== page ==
Tominey Reid, 21, fell seven storeys from her Melbourne balcony. Doctors say it was ‘a miracle’ she survived. Here is her harrowing story… and the valuable life lesson for everyone
- Tominey Reid, 21, dropped her phone
- She then fell seven storeys
- Falls from that height – 21 metres – have 10 per cent survival rate
- Hairdresser reveals her road to recovery
- READ MORE: Teen dies after fourth-floor fall
Instant regret, and then darkness.
Tominey Reid remembers little of the few horrifying seconds when she fell through the air from a seven-storey balcony after she slipped while reaching for her phone.
Falls from a height of seven stories, roughly 21 metres, have a fatality rate of more than 90 per cent.
Although she suffered a gruesome list of injuries – including a snapped femur, shattered knee cap, torn ligaments and multiple brain bleeds – Tominey somehow survived without being permanently paralysed or suffering brain damage.
Now, for the first time, she has opened up about the terrible accident – and her determination to prove doctors wrong by walking again.
‘It was horrible, I immediately regretted it,’ Tominey told Daily Mail Australia, her voice catching at the memory.
‘I don’t remember the fall but I do remember slipping and it just… my heart just dropped.’
Tominey was sitting on the balcony of the seventh-floor flat she shares with her boyfriend, Kyle, in inner-city Melbourne shortly after midnight on July 29.
The couple were on Facetime – Kyle had left the day before for an overseas holiday – when Tominey accidentally dropped her phone onto the downstairs balcony.
‘I went down and knocked on their door, but they didn’t answer,’ Tominey said.
‘I could see my phone on the sixth floor balcony. I could see the light of it and I thought that I was able to reach their balcony from our balcony.’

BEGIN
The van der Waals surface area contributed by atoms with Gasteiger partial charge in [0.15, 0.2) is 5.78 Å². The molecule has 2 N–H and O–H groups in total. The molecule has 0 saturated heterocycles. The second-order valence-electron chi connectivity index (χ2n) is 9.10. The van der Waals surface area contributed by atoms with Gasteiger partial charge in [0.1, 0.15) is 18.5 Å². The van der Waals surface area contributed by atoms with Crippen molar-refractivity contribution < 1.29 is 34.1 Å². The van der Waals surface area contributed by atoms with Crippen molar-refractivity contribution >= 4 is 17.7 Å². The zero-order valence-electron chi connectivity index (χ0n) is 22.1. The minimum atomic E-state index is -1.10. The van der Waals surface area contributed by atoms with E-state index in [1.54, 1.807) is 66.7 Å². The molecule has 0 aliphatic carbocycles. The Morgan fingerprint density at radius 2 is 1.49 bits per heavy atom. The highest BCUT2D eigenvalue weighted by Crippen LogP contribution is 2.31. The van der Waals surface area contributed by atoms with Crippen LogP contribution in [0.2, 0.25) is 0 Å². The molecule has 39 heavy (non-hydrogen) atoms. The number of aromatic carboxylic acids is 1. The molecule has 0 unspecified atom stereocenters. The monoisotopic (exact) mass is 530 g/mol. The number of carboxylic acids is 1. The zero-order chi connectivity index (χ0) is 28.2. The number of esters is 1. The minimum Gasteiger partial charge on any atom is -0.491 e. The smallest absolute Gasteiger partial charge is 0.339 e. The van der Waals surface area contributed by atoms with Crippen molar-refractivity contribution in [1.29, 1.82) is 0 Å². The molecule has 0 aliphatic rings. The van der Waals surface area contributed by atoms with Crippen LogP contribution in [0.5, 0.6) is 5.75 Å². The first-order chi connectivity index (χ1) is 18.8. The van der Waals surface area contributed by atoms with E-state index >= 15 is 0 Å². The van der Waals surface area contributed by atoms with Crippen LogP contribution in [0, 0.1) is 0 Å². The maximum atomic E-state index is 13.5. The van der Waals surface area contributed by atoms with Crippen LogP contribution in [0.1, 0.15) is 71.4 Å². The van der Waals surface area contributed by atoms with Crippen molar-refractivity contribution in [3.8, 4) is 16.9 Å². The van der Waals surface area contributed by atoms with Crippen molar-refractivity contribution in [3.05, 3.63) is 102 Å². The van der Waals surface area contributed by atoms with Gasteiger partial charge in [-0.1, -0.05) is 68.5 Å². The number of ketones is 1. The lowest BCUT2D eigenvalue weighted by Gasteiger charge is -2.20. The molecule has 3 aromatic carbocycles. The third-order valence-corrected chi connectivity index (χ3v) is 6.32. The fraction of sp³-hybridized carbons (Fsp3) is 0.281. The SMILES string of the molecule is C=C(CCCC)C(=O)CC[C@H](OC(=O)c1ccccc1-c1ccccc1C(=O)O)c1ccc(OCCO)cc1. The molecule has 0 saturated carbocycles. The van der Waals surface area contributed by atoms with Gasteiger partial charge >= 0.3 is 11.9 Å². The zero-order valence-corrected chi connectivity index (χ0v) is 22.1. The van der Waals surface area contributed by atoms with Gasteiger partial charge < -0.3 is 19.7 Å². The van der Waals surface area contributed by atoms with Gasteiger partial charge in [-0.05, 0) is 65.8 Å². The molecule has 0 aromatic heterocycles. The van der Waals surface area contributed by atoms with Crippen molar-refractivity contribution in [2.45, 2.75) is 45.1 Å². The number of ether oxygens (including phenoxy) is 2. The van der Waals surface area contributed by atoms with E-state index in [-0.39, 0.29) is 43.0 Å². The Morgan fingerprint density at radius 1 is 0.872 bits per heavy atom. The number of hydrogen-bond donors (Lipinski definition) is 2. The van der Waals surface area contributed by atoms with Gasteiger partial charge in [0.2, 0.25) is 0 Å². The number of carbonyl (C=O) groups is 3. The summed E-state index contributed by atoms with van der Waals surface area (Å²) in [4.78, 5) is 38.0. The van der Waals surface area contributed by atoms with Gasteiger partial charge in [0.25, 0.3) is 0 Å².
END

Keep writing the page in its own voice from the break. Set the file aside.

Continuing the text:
Tominey had not been drinking: it was, she says, a ‘freak accident’ sparked by a ‘silly’ decision she will regret for the rest of her life.
The sickening impact of her fall was heard by a retired policeman living in the same building, who immediately rang emergency services.
Tominey had partially landed on a glass fence – shattering it in the process – which may have broken her fall.
Her right femur, the strongest bone in the human body, had snapped in half and was sticking out the back of her thigh.
‘I broke the sciatic nerve in the same leg, which is why I’m currently in a wheelchair,’ Tominey said.
‘I shattered my left knee cap, tore my ACL (anterior cruciate ligament), my MCL (medial collateral ligament), other ligaments and broke my tibia.
‘I had multiple brain bleeds, a tear in my heart and had ruptured my spine from neck to thorax.’
But she would only learn of this later.
Doctors at The Alfred Hospital placed her in an induced coma in intensive care for four days, fearing they would have to drill a hole in her head to stop the swelling on her brain.
‘I had about six surgeries before I had even woken up and I lost 11 litres of blood,’ Tominey said.
Her next real memory was waking up in intensive care to see various family members by her side, some of whom had flown down from Townsville.
‘Everyone was calling it a miracle that I had survived because it’s 10 per cent survival rate from seven stories and I survived without being paralysed or even brain damaged,’ Tominey said.